In addition, we used semiquantitative RT-PCR to examine whether HCV infection alters the expression of mismatch repair enzymes (pms1, pms2, mlh1, msh2, msh3, and msh6) because these enzymes may play a role in the error-prone repair process (29). The expression level of these enzymes in the HCV-infected cells was not different from the uninfected cells (Fig. 7, which is published as supporting information on the PNAS web site).

siRNA and Antisense Oligodeoxynucleotide Targeting AID or Error-Prone Polymerases Reduced the Mutations of Cellular Genes. We used RNA interference and antisense strategy to test the hypothesis that activated AID and error-prone DNA polymerases are the enzyme responsible for enhanced mutations of cellular genes in HCV-infected cells. Toward that end, we first evaluated the activity of an siRNA targeting to AID as well as siRNA targeting error-prone polymerase ι and antisense oligodeoxynucleotides for polymerase ζ. As shown in Fig. 3, the introduction of AID and polymerase ι siRNA and polymerase ζ antisense oligodeoxynucleotides resulted in the 6-fold reduction of the expression of AID polymerase ι and ζ, respectively, without significantly affecting the level of β-actin protein.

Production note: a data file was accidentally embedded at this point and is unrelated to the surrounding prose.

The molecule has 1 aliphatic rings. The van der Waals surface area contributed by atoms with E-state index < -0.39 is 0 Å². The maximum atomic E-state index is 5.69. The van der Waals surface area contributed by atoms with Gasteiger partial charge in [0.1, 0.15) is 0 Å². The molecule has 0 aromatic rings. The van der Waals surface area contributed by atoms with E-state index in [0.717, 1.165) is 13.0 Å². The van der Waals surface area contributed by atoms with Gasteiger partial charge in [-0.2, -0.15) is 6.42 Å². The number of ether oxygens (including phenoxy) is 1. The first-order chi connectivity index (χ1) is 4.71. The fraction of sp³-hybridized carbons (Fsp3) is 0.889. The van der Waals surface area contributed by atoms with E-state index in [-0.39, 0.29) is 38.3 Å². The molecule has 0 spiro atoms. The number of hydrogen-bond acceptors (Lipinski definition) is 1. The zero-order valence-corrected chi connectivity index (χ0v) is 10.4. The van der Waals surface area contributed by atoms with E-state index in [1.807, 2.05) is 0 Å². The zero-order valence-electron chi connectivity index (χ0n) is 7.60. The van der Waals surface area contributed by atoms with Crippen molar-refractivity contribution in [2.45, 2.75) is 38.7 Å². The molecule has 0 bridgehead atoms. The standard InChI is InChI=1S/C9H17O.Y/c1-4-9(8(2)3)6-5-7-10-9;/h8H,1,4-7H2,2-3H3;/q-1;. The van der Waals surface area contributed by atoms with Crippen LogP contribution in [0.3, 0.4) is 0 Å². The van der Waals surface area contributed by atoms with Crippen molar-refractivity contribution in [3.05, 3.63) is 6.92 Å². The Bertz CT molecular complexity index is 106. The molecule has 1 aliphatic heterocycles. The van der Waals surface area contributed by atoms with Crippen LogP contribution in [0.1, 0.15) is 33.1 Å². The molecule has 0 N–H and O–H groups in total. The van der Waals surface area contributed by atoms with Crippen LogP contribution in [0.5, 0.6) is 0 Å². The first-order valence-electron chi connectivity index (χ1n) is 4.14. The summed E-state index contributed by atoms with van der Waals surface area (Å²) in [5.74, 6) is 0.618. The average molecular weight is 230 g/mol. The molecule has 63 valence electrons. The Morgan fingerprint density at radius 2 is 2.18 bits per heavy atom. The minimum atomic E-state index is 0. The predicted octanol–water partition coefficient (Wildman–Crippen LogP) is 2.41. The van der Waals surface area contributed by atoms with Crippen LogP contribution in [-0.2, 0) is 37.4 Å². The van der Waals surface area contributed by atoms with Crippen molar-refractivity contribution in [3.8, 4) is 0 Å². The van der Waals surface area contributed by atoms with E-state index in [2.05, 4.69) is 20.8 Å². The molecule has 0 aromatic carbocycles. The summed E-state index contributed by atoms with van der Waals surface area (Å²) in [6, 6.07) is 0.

Fig. 3.
(A and B) The effect of siRNA on the levels of AID and DNA polymerase ι during HCV infection. Western blot analysis shows AID and error-prone polymerases expression at 8-days after transfection in HCV-infected cells in the presence of the specific ...

We next determined whether the introduction of these siRNAs affected the mutation frequency of cellular genes. Introduction of the AID siRNA caused a 4.5-fold reduction of mutation frequency of the VH gene (Table 3). Polymerase ζ-knock-down did not have significant effects on VH hypermutations, but polymerase ι-knockdown significantly reduced the mutation frequencies of VH genes. Thus, AID and polymerase ι are responsible for most of the mutations that occur in the VH region. The polymerase ζ and ι-knock-down also reduced significantly mutation frequencies of p53 (Table 3). In contrast, p53 mutation was not affected by AID knock-down. Thus, the HCV-induced polymerase ι affected the mutations of both the VH and p53 genes. These results together established that activation of error-prone polymerases and AID is responsible for HCV-induced mutagenesis of cellular genes.